Do you want to know how to stop, or at least, lessen the next E. coli 0157:H7 outbreak? Improve our surveillance and public health infrastructure.
If we improve the infrastructure, we can speed the response time, making it easier to contain an outbreak.
Let’s walk through each of the steps the CDC outlined in its response.
1. Incubation time: The time from eating the contaminated food to the beginning of symptoms. For E. coli O157, this is typically 3-4 days.
There’s not much we can do to ‘improve’ this step. While random testing could be an option, when it comes to produce, I don’t see how inspections would detect bacterial contamination. The amount of produce nationwide that would need to be screened would be enormous.
2. Time to treatment: The time from the first symptom until the person seeks medical care, when a diarrhea sample is collected for laboratory testing. This time lag may be 1-5 days.
One thing that can improve seeking medical care is public outreach. If people know their symptoms should be taken seriously, then they are more likely to seek medical attention. Of course, having universal healthcare would help too…
3. Time to diagnosis: The time from when a person gives a sample to when E. coli O157 is obtained from it in a laboratory. This may be 1-3 days from the time the sample is received in the laboratory.
This is where improved infrastructure can really make a difference. Some hospital diagnostic laboratories are very well-equipped with state of the art equipment and trained personnel. Others, however, are not, and are overworked and underequipped. Funding for public facilities and cheapskate private systems (not all private systems are cheap) determines how quickly E. coli O157:H7 can be identified.
4. Sample shipping time: The time required to ship the E. coli O157 bacteria from the laboratory to the state public health authorities that will perform “DNA fingerprinting”. This may take 0-7 days depending on transportation arrangements within a state and the distance between the clinical laboratory and public health department.
There are several ways funding and infrastructure can reduce the time at this step. First, the communication technology between the clinic and the public health lab can be improved. For example, while Massachusetts is establishing a computerized surveillance network, currently, the technology revolves around faxes and phone calls (which means the response time can be slower if the report happens on a Friday night). County public health departments are even worse off. Critical time can be lost waiting for a response from and contacting public health departments. Second, to the shipping and transport times can be lowered with increased funding (either rapid shipping expenditures versus USPS, or couriers).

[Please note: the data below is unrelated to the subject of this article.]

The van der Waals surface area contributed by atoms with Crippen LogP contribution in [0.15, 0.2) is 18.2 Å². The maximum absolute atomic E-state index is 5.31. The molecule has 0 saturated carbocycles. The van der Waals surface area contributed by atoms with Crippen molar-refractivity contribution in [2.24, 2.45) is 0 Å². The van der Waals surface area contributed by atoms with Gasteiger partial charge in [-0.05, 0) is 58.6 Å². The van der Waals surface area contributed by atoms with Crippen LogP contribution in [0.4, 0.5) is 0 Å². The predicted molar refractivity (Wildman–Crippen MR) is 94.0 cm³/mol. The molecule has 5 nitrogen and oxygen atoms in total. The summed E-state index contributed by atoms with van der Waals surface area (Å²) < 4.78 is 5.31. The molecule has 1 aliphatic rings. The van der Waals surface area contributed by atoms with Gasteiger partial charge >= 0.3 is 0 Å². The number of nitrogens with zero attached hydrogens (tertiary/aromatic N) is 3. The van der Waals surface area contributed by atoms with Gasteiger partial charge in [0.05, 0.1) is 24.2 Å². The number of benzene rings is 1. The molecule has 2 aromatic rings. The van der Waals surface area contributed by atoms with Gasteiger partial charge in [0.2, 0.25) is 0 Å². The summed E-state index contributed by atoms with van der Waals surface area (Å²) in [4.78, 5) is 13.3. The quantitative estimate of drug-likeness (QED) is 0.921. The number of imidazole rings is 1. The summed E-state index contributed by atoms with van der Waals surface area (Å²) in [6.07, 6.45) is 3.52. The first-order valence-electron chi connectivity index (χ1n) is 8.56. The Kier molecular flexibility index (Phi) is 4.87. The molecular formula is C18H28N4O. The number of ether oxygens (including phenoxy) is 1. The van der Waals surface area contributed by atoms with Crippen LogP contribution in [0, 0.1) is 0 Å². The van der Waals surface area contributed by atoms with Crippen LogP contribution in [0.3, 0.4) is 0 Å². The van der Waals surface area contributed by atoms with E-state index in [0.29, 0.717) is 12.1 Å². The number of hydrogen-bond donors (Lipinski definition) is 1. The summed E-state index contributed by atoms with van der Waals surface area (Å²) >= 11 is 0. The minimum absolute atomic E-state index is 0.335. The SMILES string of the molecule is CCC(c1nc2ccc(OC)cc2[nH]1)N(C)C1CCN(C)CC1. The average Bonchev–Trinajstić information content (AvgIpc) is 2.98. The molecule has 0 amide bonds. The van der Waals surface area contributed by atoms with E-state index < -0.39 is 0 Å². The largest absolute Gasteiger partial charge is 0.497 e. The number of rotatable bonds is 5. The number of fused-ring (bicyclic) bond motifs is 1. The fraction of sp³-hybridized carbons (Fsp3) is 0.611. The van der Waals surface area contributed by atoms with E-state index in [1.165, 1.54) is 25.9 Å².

5. Time to “DNA fingerprinting”: The time required for the state public health authorities to perform “DNA fingerprinting” on the E. coli O157 and compare it with the outbreak pattern. Ideally this can be accomplished in 1 day. However, many public health laboratories have limited staff and space, and experience multiple emergencies at the same time. Thus, the process may take 1-4 days.
While a discussion of the inadequacies of the most common DNA fingerprinting technique, PFGE, would require a separate post, I think there are real problems with this technique: the training time is high, reproducibility isn’t very good, and the time to run the test is very long. Better technologies exist, but they would be expensive to implement: new machinery would be needed, and staff at the federal, state, and local levels would have to be retrained. The other reason more funding is need explains itself:
However, many public health laboratories have limited staff and space, and experience multiple emergencies at the same time. Thus, the process may take 1-4 days.
So here’s a few final thoughts:
1) Foodborne disease is relatively non-contagious. Imagine if this were something highly contagious, like influenza. Sleep tight.
2) Funding, funding, funding. All of these fixes require money. Expressing outrage isn’t enough-you have to ante up and kick in: it’s called taxation. To steal Oliver Wendell Holmes’ phrase, taxation is the price we pay for an outbreak-free society.
3) Biosecurity and biopreparedness require a public health infrastructure. Detecting an anthrax outbreak (and other bioterrorist agents) requires a public health system: the victims aren’t going to show up at FBI headquarters or army bases, they are going to be seen at hospitals and clinics. Rapid communication and diagnosis is essential. Biosecurity needs to be seen as an ‘add-on’ to a functional healthcare system. It can not be viewed as a parallel response system.